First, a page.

“Plants smell,” says botanist David Chamovitz. Yes, they give off odors, but that’s not what Chamovitz means. He means plants can smell other plants. “Plants know when their fruit is ripe, when their [plant] neighbor has been cut by a gardener’s shears, or when their neighbor is being eaten by a ravenous bug; they smell it,” he writes in his new book, What a Plant Knows. They don’t have noses or a nervous system, but they still have an olfactory sense, and they can differentiate. He says there’s a vine that can smell the difference between a tomato and a stalk of wheat. It will choose one over the other, based on…smell! In a moment I’ll show you how.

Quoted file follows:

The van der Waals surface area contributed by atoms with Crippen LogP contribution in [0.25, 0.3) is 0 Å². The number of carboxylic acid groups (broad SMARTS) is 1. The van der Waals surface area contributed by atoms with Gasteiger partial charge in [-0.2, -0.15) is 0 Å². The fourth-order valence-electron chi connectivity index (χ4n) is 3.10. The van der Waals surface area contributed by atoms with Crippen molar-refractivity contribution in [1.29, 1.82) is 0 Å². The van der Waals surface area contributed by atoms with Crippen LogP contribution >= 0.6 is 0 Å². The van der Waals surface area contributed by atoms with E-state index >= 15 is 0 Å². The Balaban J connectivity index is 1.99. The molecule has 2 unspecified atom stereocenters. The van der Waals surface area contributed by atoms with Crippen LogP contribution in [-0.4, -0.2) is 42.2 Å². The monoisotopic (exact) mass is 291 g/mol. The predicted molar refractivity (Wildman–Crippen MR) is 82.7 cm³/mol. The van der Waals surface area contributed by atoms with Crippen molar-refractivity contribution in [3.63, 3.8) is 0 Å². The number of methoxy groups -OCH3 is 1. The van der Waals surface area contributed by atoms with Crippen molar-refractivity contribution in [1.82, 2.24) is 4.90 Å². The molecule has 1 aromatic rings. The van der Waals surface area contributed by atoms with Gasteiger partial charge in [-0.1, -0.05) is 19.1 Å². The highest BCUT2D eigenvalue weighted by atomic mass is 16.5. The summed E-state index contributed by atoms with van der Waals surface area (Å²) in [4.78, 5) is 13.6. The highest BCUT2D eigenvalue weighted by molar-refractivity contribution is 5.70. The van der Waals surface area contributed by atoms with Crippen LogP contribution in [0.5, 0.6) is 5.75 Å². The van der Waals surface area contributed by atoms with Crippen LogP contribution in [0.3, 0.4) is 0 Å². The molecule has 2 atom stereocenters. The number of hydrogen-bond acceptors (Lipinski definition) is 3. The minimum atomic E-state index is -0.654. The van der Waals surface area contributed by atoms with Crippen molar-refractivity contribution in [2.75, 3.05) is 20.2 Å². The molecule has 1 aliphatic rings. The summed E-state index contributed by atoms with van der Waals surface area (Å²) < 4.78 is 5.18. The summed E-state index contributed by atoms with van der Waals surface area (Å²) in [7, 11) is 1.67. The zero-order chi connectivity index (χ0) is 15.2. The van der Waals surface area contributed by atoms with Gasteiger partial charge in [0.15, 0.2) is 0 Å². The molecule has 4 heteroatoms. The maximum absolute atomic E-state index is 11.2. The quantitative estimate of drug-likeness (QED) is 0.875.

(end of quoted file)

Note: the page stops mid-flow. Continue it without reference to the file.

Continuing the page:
This talented plant is commonly known as the dodder vine. It’s a parasite; tomato gardeners know it and hate it.
Here it is at Penn State University — look for the stringy, wiggly thing on the left — sniffing. Notice as it grows from a seedling, it moves in small, lazy circles, like hands groping in the dark, and then, gradually, it leans toward the stalk of the tomato plant — which it then entwines, gouges, sucks and strangles